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Jakarta Post

Moody’s raises Indonesia debt rating outlook to ‘positive’

  • Tassia Sipahutar
    Tassia Sipahutar

    The Jakarta Post

Jakarta   /   Thu, February 9, 2017   /  11:15 am
Moody’s raises Indonesia debt rating outlook to ‘positive’ A ship discharges cargo at Bitung Cargo Port in North Sulawesi in October 2016. The government wants to turn the port into an international hub as part of its infrastructure development efforts, which credit rating agency Moody's Investors Service lauds in its recent upgrade of Indonesia's rating outlook. (Antara/Adwit B. Pramono)

Moody's Investors Service has revised the outlook on its ratings of Indonesian government debt to “positive” from “stable.”

In a statement issued on Wednesday, the credit rating agency also said it had affirmed Indonesia's Baa3 issuer rating, Baa3 senior unsecured bond ratings, and (P)Baa3 senior unsecured medium term note (MTN) program rating.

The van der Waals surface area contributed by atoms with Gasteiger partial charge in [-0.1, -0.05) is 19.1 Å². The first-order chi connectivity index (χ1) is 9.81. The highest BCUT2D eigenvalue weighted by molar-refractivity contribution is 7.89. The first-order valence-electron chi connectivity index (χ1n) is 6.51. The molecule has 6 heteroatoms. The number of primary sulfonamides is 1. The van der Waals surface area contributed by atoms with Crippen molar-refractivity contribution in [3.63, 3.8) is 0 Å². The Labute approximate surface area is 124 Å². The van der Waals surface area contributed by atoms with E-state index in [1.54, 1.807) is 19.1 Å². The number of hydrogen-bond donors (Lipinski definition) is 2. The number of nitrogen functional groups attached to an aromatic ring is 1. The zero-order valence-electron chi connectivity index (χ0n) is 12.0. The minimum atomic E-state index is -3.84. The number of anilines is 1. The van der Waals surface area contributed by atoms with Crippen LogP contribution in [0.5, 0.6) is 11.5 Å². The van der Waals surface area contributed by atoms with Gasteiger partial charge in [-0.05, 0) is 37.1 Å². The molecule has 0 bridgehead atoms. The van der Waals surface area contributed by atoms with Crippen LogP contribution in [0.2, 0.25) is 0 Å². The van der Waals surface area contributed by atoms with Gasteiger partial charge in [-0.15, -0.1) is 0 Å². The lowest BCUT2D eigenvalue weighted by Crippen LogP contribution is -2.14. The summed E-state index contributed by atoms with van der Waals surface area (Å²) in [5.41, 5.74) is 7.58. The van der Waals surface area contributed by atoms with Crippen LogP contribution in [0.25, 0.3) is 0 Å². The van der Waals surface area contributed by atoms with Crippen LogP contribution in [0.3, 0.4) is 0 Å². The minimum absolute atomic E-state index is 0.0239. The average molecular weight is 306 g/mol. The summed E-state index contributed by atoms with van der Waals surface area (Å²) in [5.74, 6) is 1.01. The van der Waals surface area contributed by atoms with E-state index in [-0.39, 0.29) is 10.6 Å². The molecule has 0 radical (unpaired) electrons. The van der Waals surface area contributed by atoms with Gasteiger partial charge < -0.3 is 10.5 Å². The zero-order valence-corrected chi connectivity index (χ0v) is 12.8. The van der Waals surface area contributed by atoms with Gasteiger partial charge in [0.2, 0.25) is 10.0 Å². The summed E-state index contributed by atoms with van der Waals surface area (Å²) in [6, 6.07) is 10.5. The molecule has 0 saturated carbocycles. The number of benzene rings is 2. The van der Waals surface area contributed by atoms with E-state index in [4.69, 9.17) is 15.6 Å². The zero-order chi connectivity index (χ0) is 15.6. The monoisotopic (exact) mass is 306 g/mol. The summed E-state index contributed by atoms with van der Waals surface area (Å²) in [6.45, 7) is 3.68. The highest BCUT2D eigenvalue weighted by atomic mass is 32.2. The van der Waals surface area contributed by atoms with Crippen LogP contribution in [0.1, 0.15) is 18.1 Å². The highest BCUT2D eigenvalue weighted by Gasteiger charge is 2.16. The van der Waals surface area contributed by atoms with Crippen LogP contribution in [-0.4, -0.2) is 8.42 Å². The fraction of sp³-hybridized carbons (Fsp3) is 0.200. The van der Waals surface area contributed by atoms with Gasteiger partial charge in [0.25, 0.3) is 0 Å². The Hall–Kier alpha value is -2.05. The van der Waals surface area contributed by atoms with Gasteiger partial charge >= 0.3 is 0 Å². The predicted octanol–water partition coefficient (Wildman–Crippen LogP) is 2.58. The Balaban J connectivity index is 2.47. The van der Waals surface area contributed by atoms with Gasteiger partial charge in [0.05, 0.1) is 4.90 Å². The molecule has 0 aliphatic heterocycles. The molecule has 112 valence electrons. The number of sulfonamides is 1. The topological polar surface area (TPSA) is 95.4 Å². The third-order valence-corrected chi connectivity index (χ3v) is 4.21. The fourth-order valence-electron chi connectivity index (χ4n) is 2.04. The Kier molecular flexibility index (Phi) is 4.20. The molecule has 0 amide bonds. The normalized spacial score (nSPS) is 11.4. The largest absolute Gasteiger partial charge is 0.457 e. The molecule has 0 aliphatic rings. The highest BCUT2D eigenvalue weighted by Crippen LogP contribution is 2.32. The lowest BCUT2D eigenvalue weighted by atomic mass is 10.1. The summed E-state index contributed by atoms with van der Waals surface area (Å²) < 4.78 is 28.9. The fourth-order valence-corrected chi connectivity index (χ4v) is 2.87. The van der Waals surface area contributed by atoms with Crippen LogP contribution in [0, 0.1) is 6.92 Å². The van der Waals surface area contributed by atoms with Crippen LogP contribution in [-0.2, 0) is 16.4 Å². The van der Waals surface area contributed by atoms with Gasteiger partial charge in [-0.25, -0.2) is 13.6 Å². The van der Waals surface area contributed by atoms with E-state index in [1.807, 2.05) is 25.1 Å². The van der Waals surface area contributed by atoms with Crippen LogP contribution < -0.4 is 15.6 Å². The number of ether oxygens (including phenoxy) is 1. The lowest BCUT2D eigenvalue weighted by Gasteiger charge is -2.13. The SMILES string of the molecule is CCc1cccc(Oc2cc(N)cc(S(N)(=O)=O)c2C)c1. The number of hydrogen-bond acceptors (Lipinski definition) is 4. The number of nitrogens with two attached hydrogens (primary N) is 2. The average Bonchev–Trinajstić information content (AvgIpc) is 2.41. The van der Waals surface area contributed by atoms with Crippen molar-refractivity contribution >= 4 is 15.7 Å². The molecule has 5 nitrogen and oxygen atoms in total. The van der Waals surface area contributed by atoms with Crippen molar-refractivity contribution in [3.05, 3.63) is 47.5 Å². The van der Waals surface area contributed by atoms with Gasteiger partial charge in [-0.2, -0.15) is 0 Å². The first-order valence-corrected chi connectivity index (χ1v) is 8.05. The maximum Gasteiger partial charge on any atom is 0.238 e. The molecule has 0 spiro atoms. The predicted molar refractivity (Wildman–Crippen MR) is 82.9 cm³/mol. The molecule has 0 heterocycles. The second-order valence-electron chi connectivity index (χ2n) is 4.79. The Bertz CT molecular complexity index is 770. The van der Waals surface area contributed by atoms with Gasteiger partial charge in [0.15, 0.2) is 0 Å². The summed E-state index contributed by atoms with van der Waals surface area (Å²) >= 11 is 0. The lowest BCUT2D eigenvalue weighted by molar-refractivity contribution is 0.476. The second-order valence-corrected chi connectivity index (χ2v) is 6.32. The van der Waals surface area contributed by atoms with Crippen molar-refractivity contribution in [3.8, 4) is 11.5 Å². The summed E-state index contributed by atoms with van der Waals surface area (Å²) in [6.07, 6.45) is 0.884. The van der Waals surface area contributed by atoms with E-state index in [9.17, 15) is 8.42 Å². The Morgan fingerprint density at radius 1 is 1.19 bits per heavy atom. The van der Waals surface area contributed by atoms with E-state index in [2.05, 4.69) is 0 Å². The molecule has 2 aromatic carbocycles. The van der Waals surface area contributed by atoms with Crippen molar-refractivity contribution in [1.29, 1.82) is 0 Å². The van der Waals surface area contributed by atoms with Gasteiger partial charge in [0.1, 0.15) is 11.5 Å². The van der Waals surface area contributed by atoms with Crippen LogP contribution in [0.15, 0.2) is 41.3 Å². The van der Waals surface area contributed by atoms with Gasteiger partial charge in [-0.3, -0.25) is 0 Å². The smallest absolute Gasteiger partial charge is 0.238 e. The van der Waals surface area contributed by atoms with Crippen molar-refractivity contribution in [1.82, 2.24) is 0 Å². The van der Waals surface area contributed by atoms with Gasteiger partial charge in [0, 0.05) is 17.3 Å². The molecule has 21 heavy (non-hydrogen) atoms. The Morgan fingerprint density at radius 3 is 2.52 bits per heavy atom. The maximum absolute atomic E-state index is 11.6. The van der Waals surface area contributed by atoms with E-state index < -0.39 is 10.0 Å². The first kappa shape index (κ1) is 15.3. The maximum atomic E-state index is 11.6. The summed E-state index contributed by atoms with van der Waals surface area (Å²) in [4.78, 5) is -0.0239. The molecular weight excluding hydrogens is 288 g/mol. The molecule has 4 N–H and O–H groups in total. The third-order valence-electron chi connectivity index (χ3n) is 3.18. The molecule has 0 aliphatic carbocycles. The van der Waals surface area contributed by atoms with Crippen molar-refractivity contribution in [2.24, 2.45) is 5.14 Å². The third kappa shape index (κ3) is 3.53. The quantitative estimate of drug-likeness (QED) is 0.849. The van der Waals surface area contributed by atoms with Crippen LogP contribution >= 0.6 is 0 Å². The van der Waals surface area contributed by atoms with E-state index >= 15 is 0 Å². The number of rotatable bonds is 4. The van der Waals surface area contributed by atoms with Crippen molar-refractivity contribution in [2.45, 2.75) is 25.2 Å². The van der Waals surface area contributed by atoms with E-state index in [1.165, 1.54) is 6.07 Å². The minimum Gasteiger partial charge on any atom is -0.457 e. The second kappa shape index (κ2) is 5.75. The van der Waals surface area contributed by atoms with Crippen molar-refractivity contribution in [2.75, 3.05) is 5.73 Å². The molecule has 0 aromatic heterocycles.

It attributed the improved outlook mainly to “emerging signs of a reduction in structural constraints on Indonesia's rating, including its level of external vulnerability and the strength of its institutions.”

(Read also: Indonesian economic growth accelerates to 5.02%)

It considers Indonesia's vulnerability to external shocks to be declining and expects the diminishing vulnerability to continue as a result of measures fostering a narrower current account deficit, higher foreign exchange reserves and a slower rise in private sector external debt.

At the same time, it lauded Indonesia’s improving policy effectiveness, as shown by the “lengthening track record of macroeconomic stability and fiscal discipline, together with its measured but ongoing progress on structural economic, fiscal and regulatory reforms.”

Indonesia saw its economy grow by 5.02 percent last year. Moody’s expects GDP growth in Indonesia to remain higher than in most Baa-rated peers.

According to Moody’s, a rating upgrade would result from further progress in sustainably reducing external vulnerabilities, while at the same time demonstrating enhanced institutional strength.

Meanwhile, a downgrade is unlikely, given the positive outlook. “We could revise Indonesia's rating outlook to stable, if evidence built up that the nascent institutional strengthening is on hold, or reversing, particularly if associated with an unraveling of current macroeconomic and structural reform efforts.” (tas)

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